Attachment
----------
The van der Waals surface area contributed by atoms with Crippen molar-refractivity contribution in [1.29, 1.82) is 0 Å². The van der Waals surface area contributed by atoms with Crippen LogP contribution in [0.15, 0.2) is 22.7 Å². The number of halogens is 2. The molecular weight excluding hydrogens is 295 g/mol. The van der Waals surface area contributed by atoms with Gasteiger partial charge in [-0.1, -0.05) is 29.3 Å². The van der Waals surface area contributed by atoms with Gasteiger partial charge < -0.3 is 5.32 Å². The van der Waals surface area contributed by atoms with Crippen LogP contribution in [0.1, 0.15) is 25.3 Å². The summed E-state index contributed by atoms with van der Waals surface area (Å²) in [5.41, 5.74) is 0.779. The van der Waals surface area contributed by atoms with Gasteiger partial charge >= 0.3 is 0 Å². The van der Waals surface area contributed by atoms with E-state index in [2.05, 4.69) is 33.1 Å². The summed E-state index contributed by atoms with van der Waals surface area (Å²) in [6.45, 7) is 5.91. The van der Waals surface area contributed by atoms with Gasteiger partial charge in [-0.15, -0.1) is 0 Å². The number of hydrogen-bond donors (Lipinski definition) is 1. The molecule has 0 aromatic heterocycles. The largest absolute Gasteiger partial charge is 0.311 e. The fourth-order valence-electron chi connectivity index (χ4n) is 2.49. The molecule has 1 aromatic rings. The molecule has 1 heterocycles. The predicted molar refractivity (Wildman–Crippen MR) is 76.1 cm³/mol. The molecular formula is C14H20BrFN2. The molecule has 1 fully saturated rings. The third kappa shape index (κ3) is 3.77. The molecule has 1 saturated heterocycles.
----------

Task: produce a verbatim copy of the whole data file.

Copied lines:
The van der Waals surface area contributed by atoms with Crippen molar-refractivity contribution in [1.29, 1.82) is 0 Å². The van der Waals surface area contributed by atoms with Crippen LogP contribution in [0.15, 0.2) is 22.7 Å². The number of halogens is 2. The molecular weight excluding hydrogens is 295 g/mol. The van der Waals surface area contributed by atoms with Gasteiger partial charge in [-0.1, -0.05) is 29.3 Å². The van der Waals surface area contributed by atoms with Gasteiger partial charge < -0.3 is 5.32 Å². The van der Waals surface area contributed by atoms with Crippen LogP contribution in [0.1, 0.15) is 25.3 Å². The summed E-state index contributed by atoms with van der Waals surface area (Å²) in [5.41, 5.74) is 0.779. The van der Waals surface area contributed by atoms with Gasteiger partial charge >= 0.3 is 0 Å². The van der Waals surface area contributed by atoms with E-state index in [2.05, 4.69) is 33.1 Å². The summed E-state index contributed by atoms with van der Waals surface area (Å²) in [6.45, 7) is 5.91. The van der Waals surface area contributed by atoms with Gasteiger partial charge in [-0.15, -0.1) is 0 Å². The number of hydrogen-bond donors (Lipinski definition) is 1. The molecule has 0 aromatic heterocycles. The largest absolute Gasteiger partial charge is 0.311 e. The fourth-order valence-electron chi connectivity index (χ4n) is 2.49. The molecule has 1 aromatic rings. The molecule has 1 heterocycles. The predicted molar refractivity (Wildman–Crippen MR) is 76.1 cm³/mol. The molecular formula is C14H20BrFN2. The molecule has 1 fully saturated rings. The third kappa shape index (κ3) is 3.77. The molecule has 1 saturated heterocycles.